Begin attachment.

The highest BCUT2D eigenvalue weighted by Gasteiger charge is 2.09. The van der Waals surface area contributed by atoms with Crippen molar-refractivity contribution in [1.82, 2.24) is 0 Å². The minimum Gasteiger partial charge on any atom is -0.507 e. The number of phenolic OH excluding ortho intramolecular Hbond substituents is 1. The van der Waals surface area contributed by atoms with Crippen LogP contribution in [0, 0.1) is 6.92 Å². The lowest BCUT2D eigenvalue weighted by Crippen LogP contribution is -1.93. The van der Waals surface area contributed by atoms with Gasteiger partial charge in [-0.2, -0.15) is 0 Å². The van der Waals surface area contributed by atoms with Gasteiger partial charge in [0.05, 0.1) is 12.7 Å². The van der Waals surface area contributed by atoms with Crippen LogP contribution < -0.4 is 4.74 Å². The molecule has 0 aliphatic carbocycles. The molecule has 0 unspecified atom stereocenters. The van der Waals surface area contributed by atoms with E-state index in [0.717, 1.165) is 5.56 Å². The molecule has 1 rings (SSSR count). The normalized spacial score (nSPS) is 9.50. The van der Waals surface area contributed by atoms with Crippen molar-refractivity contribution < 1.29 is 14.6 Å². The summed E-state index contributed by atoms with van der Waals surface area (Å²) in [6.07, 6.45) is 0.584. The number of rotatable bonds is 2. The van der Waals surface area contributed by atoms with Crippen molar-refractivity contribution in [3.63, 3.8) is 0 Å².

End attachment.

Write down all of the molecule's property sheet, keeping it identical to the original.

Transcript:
The highest BCUT2D eigenvalue weighted by Gasteiger charge is 2.09. The van der Waals surface area contributed by atoms with Crippen molar-refractivity contribution in [1.82, 2.24) is 0 Å². The minimum Gasteiger partial charge on any atom is -0.507 e. The number of phenolic OH excluding ortho intramolecular Hbond substituents is 1. The van der Waals surface area contributed by atoms with Crippen LogP contribution in [0, 0.1) is 6.92 Å². The lowest BCUT2D eigenvalue weighted by Crippen LogP contribution is -1.93. The van der Waals surface area contributed by atoms with Gasteiger partial charge in [-0.2, -0.15) is 0 Å². The van der Waals surface area contributed by atoms with Gasteiger partial charge in [0.05, 0.1) is 12.7 Å². The van der Waals surface area contributed by atoms with Crippen LogP contribution < -0.4 is 4.74 Å². The molecule has 0 aliphatic carbocycles. The molecule has 0 unspecified atom stereocenters. The van der Waals surface area contributed by atoms with E-state index in [0.717, 1.165) is 5.56 Å². The molecule has 1 rings (SSSR count). The normalized spacial score (nSPS) is 9.50. The van der Waals surface area contributed by atoms with Crippen molar-refractivity contribution < 1.29 is 14.6 Å². The summed E-state index contributed by atoms with van der Waals surface area (Å²) in [6.07, 6.45) is 0.584. The number of rotatable bonds is 2. The van der Waals surface area contributed by atoms with Crippen molar-refractivity contribution in [3.63, 3.8) is 0 Å².